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Rep. Carolyn Maloney Headshot

Medicare Doesn't Need to Be Sacrificed to Solve our Budget Woes

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Forty-five years ago today, when the Medicare program was launched, only 51% of Americans 65 and older had health coverage and nearly 30% of seniors lived below the poverty line despite the fact that social security had been in existence for thirty years. Today, the situation is vastly improved, thanks to the overwhelming success of Medicare. Virtually all Americans aged 65 and over have health care coverage, only 7.5% of seniors live below the poverty line and life expectancy has risen significantly.

Despite the success and popularity of the program, Republicans have never liked Medicare. They spent 13 years blocking the passage of legislation to create it. When it was finally adopted in 1965, one representative stated: "We cannot stand idly by now, as the nation is urged to embark on an ill-conceived adventure in government medicine." Ever since then, it has served as a punching bag for Republicans determined to destroy it. When he was Speaker, Newt Gingrich boasted that Republicans "didn't get rid of [Medicare] in round one because we don't think that's politically smart...But we believe it's going to wither on the vine." Republicans in Congress are now pushing to end Medicare as we know it, reduce benefits and raise health care costs for seniors.

In April, House Republicans adopted a budget that would replace Medicare with a voucher system that would cover only a fraction of the cost of private insurance. Under this plan, seniors would face reduced benefits and crippling out-of-pocket increases. The Republican bill would:

• Increase health care costs for the typical senior by more than $6,000 per year.

• Require seniors by 2030 to pay 68% of their health care costs, with the voucher covering only 32%.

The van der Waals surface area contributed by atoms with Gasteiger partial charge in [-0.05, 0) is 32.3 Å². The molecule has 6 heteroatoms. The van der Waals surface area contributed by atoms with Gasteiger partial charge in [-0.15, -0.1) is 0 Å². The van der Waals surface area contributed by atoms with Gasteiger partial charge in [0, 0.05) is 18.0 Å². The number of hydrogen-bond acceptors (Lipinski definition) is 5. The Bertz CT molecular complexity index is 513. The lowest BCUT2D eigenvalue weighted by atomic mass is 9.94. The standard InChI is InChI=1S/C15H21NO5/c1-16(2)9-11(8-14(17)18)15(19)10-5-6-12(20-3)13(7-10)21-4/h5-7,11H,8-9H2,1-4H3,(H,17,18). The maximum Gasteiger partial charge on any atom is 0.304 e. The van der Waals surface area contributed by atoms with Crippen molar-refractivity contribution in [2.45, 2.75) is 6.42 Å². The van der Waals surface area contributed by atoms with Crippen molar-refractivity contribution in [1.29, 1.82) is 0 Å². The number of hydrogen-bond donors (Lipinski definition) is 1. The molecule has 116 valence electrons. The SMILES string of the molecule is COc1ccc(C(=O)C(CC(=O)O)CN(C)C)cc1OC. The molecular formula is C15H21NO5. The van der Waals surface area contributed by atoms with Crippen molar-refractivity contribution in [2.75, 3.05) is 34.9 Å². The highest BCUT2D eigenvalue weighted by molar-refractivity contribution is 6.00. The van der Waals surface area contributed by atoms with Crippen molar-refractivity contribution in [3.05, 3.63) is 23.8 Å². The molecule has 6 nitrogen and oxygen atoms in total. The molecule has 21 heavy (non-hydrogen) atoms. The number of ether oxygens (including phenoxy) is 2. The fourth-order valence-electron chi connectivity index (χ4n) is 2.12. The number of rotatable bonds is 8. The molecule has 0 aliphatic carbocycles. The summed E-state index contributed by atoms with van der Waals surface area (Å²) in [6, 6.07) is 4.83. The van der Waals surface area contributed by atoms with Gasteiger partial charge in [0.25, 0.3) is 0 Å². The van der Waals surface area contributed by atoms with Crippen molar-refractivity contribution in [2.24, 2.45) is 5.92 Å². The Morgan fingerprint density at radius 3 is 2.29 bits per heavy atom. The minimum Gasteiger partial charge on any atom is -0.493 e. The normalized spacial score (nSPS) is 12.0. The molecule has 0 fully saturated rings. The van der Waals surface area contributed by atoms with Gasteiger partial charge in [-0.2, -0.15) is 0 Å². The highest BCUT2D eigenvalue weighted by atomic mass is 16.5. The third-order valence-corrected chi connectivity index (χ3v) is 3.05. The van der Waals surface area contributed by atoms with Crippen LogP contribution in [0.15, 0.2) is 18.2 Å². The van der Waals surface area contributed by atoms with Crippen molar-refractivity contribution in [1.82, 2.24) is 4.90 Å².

• Eliminate provisions of the Affordable Care Act that closed the Medicare prescription drug plan's donut hole - forcing seniors with high prescription drug costs to continue to pay out-of-pocket a significant portion of their costs.

• Make no guarantee that seniors would have the same level of benefits or choice of doctor that they currently enjoy under Medicare.

It is hard to understand why Republicans are rushing to force the oldest and most vulnerable among us to pay much higher costs for health care, but refuse to close tax loopholes that benefit Big Oil or corporate jet owners. And it is even harder to understand why Republicans would want to destroy a program that has substantially improved the quality of life of millions of seniors and people with disabilities. Republicans are seeking to place far too much of the burden on the backs of seniors, children and the disadvantaged. This is just not the way to resolve Medicare's problems.

Medicare has been amended numerous times over the last 45 years to strengthen the program and insure its solvency. Most recently, changes adopted under the Affordable Care Act extended the program's solvency for an additional eight years. And there is no reason that we cannot enact other changes to keep it solvent for many years to come.

Today as we celebrate the success of Medicare, we should pledge to take all steps necessary to preserve it. Rather than replace Medicare, as some Republicans urge, we should work together to make sure that Medicare will be there for future generations.